Developing countries behind growing push for stronger climate action in Warsaw

[Warsaw – Poland] – November 13, 2013: Momentum is building for a mechanism to deal with the loss and damage caused by climate change to be established within the UN system, according to policy experts from Climate Action Network at the Warsaw negotiations. 

Sven Harmeling, from CARE, said more than 130 developing countries had put forward a proposal today for a international institutional mechanism that could, for example, channel fast financial support - beyond initial emergency relief - to countries devastated by climate impacts such as tropical storms.  
 
The mechanism could assess the risk countries face, and provide new knowledge to help countries cope with ever more extreme climate impacts and to rehabilitate environments and communities after losses are experienced.
“Now that developing countries have taken the lead, it is up to developed countries to seriously engage with this comprehensive proposal,” Harmeling said. 
The increased momentum behind loss and damage comes as the most vulnerable nations called for 2014 to be the year of delivering increased ambition on climate action. 
Greenpeace’s head of delegation Martin Kaiser said that carbon pollution levels had to be reduced now, not only to keep the door ajar to a safe climate, but also to boost political impetus towards the comprehensive global climate action plan that will be signed in Paris in 2015.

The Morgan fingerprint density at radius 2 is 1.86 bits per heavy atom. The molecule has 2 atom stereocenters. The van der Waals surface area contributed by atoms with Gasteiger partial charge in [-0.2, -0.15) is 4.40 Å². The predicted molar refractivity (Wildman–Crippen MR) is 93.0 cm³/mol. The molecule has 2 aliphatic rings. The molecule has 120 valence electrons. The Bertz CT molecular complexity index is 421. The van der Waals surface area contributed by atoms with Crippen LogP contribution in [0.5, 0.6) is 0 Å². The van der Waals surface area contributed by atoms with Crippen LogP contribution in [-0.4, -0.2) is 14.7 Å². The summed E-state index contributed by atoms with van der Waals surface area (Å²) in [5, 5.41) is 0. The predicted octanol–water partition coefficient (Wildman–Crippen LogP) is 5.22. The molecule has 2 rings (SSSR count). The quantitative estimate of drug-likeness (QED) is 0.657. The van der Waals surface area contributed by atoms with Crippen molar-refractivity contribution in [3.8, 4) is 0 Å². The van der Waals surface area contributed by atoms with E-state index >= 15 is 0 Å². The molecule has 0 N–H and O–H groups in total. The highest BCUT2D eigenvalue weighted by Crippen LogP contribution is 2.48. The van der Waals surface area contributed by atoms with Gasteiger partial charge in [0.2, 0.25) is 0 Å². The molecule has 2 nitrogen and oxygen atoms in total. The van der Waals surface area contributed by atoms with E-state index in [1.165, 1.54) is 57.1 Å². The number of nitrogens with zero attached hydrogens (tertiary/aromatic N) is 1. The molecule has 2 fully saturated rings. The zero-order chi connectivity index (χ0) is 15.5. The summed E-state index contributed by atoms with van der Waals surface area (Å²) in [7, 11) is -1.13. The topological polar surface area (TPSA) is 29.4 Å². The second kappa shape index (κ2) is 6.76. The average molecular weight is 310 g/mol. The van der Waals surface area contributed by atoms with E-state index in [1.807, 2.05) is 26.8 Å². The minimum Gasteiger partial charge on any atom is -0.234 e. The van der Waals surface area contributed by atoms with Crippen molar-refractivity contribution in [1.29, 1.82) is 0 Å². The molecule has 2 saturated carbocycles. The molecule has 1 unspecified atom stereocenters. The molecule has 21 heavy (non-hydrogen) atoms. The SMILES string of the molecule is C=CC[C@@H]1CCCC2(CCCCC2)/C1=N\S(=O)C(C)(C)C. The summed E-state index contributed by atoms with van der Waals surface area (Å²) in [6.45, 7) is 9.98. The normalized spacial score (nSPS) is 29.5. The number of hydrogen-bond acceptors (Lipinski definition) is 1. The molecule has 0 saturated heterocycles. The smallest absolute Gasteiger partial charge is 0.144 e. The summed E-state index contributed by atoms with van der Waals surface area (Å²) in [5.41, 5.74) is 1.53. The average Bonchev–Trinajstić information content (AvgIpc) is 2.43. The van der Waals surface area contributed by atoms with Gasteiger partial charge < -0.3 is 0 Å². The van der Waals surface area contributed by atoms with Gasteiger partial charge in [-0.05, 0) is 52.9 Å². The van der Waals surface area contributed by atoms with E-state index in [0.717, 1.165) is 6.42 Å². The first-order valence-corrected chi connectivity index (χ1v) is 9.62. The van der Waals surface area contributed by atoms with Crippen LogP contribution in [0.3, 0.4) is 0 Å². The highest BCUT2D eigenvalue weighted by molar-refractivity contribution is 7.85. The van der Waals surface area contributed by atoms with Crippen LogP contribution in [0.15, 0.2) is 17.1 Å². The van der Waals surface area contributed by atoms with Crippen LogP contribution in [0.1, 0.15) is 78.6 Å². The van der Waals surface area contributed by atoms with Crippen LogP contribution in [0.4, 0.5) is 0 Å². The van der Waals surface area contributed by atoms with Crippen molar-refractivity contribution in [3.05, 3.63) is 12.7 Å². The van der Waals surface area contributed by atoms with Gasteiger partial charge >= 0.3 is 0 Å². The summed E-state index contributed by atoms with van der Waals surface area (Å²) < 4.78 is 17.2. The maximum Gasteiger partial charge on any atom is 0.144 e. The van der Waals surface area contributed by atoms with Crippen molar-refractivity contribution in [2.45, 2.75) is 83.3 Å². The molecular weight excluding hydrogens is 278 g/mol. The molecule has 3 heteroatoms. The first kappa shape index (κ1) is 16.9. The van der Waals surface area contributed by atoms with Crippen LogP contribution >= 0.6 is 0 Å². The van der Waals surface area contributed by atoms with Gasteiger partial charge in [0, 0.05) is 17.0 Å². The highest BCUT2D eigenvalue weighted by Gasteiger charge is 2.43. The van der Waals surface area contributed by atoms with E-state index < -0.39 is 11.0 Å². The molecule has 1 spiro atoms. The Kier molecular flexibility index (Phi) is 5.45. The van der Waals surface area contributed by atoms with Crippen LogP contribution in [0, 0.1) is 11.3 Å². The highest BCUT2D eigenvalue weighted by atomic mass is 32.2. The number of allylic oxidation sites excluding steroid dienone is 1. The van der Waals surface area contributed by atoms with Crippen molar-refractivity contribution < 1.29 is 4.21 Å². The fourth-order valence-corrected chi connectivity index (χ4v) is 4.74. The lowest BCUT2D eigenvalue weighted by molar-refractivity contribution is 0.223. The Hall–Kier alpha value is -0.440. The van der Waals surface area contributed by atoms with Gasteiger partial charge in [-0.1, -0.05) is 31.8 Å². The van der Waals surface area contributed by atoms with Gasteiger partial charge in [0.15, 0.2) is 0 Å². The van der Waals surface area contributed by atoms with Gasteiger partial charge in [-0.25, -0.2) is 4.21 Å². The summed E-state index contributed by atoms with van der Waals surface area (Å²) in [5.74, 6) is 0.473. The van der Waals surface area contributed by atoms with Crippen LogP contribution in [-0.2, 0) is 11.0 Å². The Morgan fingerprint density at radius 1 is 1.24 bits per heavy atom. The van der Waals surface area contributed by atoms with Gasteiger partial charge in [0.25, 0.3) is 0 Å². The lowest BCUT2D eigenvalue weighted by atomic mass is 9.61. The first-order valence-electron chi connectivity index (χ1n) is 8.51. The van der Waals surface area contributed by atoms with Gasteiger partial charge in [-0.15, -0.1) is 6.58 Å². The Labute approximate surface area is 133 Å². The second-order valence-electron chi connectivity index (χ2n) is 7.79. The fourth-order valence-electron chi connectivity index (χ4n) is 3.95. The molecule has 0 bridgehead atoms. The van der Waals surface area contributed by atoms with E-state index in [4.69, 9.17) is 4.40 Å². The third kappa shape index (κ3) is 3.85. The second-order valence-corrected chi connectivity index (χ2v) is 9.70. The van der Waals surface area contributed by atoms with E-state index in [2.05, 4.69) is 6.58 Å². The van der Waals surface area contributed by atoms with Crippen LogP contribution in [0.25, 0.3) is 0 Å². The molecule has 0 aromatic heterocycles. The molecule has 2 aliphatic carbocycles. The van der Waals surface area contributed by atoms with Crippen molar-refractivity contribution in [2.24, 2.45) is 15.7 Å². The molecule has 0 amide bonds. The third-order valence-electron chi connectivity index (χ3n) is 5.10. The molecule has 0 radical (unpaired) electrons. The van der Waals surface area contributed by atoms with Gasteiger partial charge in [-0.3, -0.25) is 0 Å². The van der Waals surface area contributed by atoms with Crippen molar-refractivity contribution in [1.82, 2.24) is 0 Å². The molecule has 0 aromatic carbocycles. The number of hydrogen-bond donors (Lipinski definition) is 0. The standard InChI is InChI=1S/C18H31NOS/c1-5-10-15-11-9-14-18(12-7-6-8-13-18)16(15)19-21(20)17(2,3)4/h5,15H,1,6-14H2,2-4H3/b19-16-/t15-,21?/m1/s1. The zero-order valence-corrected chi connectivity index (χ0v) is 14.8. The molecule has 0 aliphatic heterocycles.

“Here in Warsaw, rich countries can commit right away to boost deployment of renewable energy and energy saving measures as put forward by the Alliance of Small Island States,” Kaiser said.
“Failure to aggregate climate, renewable energy and energy saving targets here in Warsaw sends a cynical message that government leaders aren’t serious about climate action, but are handcuffed by the dirty fossil fuel lobby,” he said. 
The need to reduce emissions now was thrown into stark relief by the tabling of legislation by the Australian Government to repeal that country’s carbon price, said Julie-Anne Richards of Climate Action Network Australia. 
“Dismantling our already weak climate action measures is against our national interest not only because we are so vulnerable to climate change, with record breaking floods, fires and droughts plaguing the continent, but also we’re in danger of falling behind the rest of the world,” she said. 
 
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